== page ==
Last Thursday, Li Tingting and Teresa Xu got married in Beijing. Both of these people are women, and same-sex marriage is illegal in China, but that did not deter them because they are giant badasses.
The couple held a low-key wedding reception with a few dozen friends at a restaurant. They had originally planned to marry at the local government office but the police refused, telling them not to “make a scene.”
Li and Xu said they were partially inspired by the US Supreme Court’s recent decision to legalize gay marriage nationwide. Yes, like the Backstreet Boys, Starbucks and reruns of Friends, same-sex marriage might make its way to China from the United States.
China’s social conservatives saw this coming. An editorial in the state-run Global Times written just a few days after the US Supreme Court’s decision said:
Undoubtedly, heterosexual marriage conforms more to the laws of nature and the purpose of marriage, and has contributed immensely to civilizations. It may prove to be an insightful choice to protect the role of heterosexual marriage in the basic unit of humanity…
The significance of legalizing same-sex marriage is to protect minority rights. But it remains uncertain whether same-sex marriage will weaken the solemnity of heterosexual ones. The latter will remain the mainstream form of marriage, but it now faces multiple challenges. It’s unknown whether same-sex marriage will become the latest challenge.
These sentiments, however awkwardly phrased, sound pretty similar to those expressed by American opponents of same-sex marriage: “it’s unnatural,” “it could weaken marriage,” “it will destroy society,” etc.
However, Chinese opposition to homosexuality is not quite the same as America’s. For one thing, China is not a largely Christian country, so we won’t likely see homophobic laws passed under the guise of religious freedom in the Middle Kingdom.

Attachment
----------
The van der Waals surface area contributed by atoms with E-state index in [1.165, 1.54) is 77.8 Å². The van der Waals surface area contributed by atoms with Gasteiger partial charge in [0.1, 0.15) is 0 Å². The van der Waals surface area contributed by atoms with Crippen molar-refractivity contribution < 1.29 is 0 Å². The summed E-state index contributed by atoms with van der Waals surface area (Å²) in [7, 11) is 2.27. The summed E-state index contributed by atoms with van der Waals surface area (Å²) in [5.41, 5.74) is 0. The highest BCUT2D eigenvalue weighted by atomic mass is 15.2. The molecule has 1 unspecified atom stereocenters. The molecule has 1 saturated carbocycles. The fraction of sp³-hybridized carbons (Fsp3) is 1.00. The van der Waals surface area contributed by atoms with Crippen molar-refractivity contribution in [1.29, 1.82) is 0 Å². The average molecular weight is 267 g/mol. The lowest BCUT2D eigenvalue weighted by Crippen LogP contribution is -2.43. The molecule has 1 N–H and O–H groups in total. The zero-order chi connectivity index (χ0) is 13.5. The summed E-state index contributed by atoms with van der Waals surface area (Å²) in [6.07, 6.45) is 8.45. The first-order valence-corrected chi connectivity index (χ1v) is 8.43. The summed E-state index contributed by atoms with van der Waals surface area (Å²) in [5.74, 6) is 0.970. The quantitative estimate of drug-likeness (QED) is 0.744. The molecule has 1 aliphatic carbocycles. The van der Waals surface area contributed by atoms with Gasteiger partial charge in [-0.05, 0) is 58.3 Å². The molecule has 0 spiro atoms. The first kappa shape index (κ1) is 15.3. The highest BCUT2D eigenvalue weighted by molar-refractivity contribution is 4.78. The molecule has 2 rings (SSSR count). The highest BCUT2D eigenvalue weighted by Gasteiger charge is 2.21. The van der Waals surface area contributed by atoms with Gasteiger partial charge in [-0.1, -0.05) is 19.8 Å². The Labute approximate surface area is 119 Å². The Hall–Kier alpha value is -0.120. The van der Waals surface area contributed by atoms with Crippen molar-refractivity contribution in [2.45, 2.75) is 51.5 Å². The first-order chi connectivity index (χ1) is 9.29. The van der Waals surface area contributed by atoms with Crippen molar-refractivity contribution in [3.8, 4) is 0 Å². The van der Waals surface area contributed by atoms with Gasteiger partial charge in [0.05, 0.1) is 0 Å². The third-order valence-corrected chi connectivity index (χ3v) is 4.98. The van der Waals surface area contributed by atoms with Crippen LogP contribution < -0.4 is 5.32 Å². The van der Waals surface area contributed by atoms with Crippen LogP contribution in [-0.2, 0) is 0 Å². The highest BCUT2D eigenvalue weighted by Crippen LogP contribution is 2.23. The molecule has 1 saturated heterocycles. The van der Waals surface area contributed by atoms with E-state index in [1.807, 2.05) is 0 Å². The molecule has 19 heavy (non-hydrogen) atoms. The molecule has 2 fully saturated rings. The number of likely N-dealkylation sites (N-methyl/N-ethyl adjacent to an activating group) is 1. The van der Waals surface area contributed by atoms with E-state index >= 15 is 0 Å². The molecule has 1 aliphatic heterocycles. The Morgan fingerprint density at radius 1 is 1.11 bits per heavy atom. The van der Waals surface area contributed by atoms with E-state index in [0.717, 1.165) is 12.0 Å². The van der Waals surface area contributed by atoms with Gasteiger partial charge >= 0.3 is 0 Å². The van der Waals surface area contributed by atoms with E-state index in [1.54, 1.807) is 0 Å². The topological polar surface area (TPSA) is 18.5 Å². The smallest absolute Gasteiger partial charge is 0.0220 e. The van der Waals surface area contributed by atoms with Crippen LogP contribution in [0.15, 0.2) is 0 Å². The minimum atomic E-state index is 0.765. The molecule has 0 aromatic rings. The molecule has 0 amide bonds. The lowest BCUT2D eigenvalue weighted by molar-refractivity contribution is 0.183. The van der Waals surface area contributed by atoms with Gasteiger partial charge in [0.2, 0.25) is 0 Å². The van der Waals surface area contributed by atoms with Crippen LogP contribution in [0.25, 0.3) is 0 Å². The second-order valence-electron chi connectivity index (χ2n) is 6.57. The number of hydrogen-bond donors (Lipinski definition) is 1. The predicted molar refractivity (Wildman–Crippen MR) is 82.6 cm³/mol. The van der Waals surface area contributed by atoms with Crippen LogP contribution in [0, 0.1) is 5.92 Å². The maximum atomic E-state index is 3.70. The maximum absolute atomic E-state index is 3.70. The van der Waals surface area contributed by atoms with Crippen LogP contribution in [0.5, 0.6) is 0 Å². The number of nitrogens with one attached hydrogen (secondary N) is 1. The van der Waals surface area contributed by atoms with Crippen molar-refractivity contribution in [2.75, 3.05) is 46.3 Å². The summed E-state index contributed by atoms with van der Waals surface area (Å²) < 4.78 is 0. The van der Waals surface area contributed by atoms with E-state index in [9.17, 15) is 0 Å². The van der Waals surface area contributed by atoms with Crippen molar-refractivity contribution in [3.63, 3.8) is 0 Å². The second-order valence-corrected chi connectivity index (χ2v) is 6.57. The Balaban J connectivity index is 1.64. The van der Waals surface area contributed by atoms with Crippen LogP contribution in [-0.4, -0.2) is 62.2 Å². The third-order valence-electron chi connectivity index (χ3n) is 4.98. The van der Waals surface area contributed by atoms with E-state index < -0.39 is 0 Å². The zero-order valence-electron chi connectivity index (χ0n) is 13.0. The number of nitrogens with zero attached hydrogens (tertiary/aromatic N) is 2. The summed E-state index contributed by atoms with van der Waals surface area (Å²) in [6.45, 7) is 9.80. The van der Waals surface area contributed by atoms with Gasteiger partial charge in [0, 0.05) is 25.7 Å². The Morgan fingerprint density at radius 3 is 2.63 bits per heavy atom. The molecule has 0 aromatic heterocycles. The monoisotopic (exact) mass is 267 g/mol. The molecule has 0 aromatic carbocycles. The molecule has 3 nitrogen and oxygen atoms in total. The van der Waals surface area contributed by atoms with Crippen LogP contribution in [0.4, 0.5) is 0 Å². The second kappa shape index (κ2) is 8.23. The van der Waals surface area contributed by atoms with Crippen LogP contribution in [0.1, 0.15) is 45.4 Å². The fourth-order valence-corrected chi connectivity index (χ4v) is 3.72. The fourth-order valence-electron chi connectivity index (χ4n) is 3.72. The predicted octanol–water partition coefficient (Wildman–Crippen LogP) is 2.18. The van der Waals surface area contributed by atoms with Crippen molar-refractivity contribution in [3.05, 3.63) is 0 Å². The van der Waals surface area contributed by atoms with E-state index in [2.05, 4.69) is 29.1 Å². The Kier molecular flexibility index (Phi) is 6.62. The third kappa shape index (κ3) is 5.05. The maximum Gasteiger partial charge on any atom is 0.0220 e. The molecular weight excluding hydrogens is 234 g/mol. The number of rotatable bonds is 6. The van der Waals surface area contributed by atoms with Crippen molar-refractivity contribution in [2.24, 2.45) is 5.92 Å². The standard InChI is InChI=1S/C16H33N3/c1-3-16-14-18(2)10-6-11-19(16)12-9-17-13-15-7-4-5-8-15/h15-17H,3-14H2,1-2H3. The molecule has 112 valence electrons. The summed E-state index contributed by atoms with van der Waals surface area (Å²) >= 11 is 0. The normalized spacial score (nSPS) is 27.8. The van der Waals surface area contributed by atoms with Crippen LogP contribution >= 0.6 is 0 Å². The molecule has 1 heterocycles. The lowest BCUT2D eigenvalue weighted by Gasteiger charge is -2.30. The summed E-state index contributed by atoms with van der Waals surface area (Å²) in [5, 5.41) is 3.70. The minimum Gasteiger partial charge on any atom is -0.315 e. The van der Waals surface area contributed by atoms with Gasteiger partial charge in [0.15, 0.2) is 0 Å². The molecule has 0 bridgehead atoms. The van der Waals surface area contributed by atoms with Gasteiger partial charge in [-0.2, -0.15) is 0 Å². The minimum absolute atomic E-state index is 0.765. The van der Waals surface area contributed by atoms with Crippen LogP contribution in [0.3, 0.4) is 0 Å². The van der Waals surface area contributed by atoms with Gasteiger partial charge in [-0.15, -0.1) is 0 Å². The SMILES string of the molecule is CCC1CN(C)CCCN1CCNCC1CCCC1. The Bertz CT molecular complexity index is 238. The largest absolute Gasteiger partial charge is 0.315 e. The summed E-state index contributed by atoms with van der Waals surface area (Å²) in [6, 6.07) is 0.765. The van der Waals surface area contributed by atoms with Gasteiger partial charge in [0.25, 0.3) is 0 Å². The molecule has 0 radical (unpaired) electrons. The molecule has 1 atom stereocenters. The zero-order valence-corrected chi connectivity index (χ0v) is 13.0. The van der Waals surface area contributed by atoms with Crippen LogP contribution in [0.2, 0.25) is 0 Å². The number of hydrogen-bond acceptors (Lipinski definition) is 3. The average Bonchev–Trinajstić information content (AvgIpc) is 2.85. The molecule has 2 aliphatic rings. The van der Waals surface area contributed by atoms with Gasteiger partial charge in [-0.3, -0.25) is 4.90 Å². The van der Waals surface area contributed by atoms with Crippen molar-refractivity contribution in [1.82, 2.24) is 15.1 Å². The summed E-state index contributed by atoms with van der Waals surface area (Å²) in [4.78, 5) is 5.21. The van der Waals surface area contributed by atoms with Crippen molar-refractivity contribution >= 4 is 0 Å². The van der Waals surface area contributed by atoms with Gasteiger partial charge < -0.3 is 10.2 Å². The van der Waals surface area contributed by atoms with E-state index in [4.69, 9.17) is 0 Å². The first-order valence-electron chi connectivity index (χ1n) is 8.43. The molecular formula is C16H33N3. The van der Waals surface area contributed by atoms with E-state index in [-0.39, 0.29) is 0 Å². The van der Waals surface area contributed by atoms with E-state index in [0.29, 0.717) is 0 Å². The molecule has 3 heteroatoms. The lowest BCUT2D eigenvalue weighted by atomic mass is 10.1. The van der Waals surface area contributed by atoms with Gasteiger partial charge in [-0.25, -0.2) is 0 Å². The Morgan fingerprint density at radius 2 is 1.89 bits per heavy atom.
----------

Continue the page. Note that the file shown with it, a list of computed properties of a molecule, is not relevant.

Instead, China’s opposition to same-sex marriage is rooted in Confucianism and social attitudes regarding the importance of family. While Western culture leans toward individualism, Chinese culture heavily stresses the importance of family harmony. Family is everything in China. A person’s family name goes before a person’s given name or even titles.
Chinese culture also emphasizes a concept known as filial piety (孝, xiào). Westerners honor their parents, yes, but not to the extent that Chinese people do. Chinese people, even as adults, are aghast at the idea of disobeying or contradicting their parents. Chinese adults are obligated by law to visit their elderly parents. Chinese adults support their elderly parents (or even their grandparents) financially. Old people often move in with their children, especially their sons. The idea of sending a grandparent to a nursing home is shocking.
In addition to financial duties, Chinese adults are also obligated to marry and have a child. And the One-Child Policy means that if your son or daughter is gay, then you will not have any grandchildren (unless your lesbian daughter marries someone else’s gay son in a fake marriage).
The idea is horrifying, not only because it violates filial piety, but because it deprives an elderly Chinese person of potential financial support from descendants. China doesn’t have much of a social safety net, so any old person without money or children is in trouble. For that reason, the Chinese Communist Party (aka the CCP, the ruling party within the country) stresses the value of family, while parents put enormous pressure on their children to get married, particularly to someone rich.
Legalizing same-sex marriage would entail massive changes in China’s culture and even the CCP’s policies regarding social welfare and the One-Child Policy — no wonder social conservatives are afraid.
But Li Tingting is fearless, even though she has gotten into trouble with the government before. Last March, she and four other women’s rights activists were imprisoned for planning a protest against sexual harassment. The women were held for a month, during which time they were subjected to harsh interrogations and medical neglect.
Being imprisoned would instill a sense of fear into most of us, but not Li Tingting because she’s a badass and she’s better than you (unless you are Li Tingting and if you’re reading this CONGRATULATIONS! YOU LOOK AMAZING IN THOSE WEDDING PHOTOS! I CRIED SO HARD).
In fact, Li’s imprisonment is what pushed her to get married. Her jailers refused to let her partner visit her in prison because Xu was not a family member, a lawyer, or a spouse.
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